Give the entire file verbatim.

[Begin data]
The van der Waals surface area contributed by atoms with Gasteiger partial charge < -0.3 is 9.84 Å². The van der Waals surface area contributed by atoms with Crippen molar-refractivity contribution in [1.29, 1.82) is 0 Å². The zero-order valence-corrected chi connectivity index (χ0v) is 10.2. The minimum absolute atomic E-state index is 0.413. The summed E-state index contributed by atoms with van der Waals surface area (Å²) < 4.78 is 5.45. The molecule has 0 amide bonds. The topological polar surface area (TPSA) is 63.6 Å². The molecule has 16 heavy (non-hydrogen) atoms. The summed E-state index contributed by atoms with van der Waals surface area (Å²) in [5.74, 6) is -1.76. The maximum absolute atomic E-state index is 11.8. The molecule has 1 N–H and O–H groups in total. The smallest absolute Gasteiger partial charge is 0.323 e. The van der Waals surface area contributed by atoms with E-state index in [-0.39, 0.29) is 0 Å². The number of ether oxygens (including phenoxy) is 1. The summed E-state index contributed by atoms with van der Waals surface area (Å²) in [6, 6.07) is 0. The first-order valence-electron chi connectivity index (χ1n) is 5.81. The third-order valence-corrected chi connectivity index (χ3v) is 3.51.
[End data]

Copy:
The van der Waals surface area contributed by atoms with Gasteiger partial charge < -0.3 is 9.84 Å². The van der Waals surface area contributed by atoms with Crippen molar-refractivity contribution in [1.29, 1.82) is 0 Å². The zero-order valence-corrected chi connectivity index (χ0v) is 10.2. The minimum absolute atomic E-state index is 0.413. The summed E-state index contributed by atoms with van der Waals surface area (Å²) < 4.78 is 5.45. The molecule has 0 amide bonds. The topological polar surface area (TPSA) is 63.6 Å². The molecule has 16 heavy (non-hydrogen) atoms. The summed E-state index contributed by atoms with van der Waals surface area (Å²) in [5.74, 6) is -1.76. The maximum absolute atomic E-state index is 11.8. The molecule has 1 N–H and O–H groups in total. The smallest absolute Gasteiger partial charge is 0.323 e. The van der Waals surface area contributed by atoms with E-state index in [-0.39, 0.29) is 0 Å². The number of ether oxygens (including phenoxy) is 1. The summed E-state index contributed by atoms with van der Waals surface area (Å²) in [6, 6.07) is 0. The first-order valence-electron chi connectivity index (χ1n) is 5.81. The third-order valence-corrected chi connectivity index (χ3v) is 3.51.